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Preventing winter injuries: Tips to keep you safe

Our same-day orthopedic clinics can see you right away. But it’s best to avoid injuries altogether. 

Woman who fell down while shoveling icy driveway Photo: Getty Images

By Samantha Kramer

It’s winter! The season of snowflakes, hot cocoa and — slips and falls. Fortunately, VCU Health offers same-day orthopedic clinics in eight locations to handle such mishaps. You can schedule an appointment at (804) 828-7069 or hobble in on your own. Walk-ins are acceptable.

Before tackling the slopes, the ice rink or a snowy sidewalk, review these tips to help you avoid winter injuries.

Snow and ice removal

Shoveling snow can be a workout. Your arms may feel like they’re doing the heavy lifting, but your core and legs will also be engaged. Warm up your muscles with some simple stretches to help prevent strains and sprains.  

Arm circles, overhead triceps stretches, squats and hamstring stretches are good ways to get oxygen into your muscles. “Daily stretching, in addition to good lifting technique, can help reduce the risk of injury during snow removal,” says Dr. Nirav Patel, an orthopaedic surgeon at VCU Health.

Snow shoveling, itself, requires proper body mechanics. See these tips from the American Physical Therapy Association on how to shovel without hurting your back or shoulders. 

As with all outdoor activities, it’s important to wear the right shoes when removing snow and ice. Sturdy, waterproof, nonslip boots can help improve stability on wet or uneven surfaces.

Breaking up ice on your frozen walkway is hard work. But it only takes a few minutes to prevent ice from forming in the first place. Spread sodium chloride, also known as ice melt or rock salt, on your sidewalks before the temperature dips below freezing. After that, sodium chloride won’t prevent ice from forming, but it will help it melt.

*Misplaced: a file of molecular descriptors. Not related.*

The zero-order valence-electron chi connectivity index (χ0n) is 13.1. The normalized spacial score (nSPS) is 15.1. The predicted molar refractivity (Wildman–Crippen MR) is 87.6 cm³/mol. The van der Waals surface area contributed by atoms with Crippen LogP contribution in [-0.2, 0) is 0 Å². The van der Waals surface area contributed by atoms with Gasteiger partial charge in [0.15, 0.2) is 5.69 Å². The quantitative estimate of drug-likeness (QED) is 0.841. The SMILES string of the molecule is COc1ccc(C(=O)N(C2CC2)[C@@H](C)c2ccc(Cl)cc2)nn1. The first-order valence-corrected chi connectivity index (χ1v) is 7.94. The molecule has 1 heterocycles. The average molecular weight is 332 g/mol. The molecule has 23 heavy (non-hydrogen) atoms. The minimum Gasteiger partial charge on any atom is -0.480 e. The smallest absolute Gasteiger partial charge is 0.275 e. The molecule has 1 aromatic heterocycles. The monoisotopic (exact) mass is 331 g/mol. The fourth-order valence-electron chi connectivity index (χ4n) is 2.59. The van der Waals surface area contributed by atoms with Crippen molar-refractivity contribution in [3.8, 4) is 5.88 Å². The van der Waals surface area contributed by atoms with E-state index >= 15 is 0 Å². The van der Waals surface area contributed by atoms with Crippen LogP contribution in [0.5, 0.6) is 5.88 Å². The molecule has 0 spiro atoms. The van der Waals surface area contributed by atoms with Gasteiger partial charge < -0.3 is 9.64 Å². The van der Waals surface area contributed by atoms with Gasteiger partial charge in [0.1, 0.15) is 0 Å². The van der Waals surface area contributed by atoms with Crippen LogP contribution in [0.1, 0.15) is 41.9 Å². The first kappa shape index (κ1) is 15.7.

Winter sports

Warming up your muscles is important for all your winter fun. Stretch before skiing, sledding or going for a brisk walk or jog.  

Wear a helmet while sledding, ice skating and skiing or snowboarding. Proper fit is necessary to prevent injuries. Replace your helmet every 5-10 years or sooner if it’s been damaged.

If you buy secondhand gear, avoid purchasing if you see signs of wear and tear, such as cracks in the plastic on ski boots or nicks in the blade of an ice skate.

While sledding, make sure the hill is clear of trees or other obstacles, and take a path to the top that is free of other sledders. On ski slopes, look out for dropped items or other debris on the slope and give others plenty of space. And always ski with a buddy. In the event of an injury, don’t leave your friend alone. Flag down a fellow skier or snowboarder to send the ski patrol. Lastly, don’t try to recklessly surpass your experience level. This is dangerous not only to you but to others on the slope.

Tips for all activities

Dress in layers so you can stay comfortable as your heart rate rises as you warm up. Make sure you have full range of motion while wearing snow pants and thick heavy coats.

Even though you many not feel as thirsty or sweaty as you would in warm weather, dehydration can still occur. Drink plenty of water.

“Lower air pressure in cold weather can also cause some patients to experience more joint pain,” Patel says. “Low impact exercise at least three times a week can help maintain strength so you can engage safely in these activities.”

Despite your best efforts, accidents and injuries may still occur. If you think you’ve hurt yourself, visit one of our same day orthopaedic clinics. In the meantime, listen to this podcast for an explanation on when you can heal at home and when you should see a doctor.

In an emergency, though, call 911 or visit your nearest emergency department. VCU Medical Center is the only comprehensive Level I trauma center in the region nationally verified in adult, pediatric and burn trauma care. Our state-of-the-art facilities and experienced, compassionate staff mean we are equipped to handle the most complex injuries.

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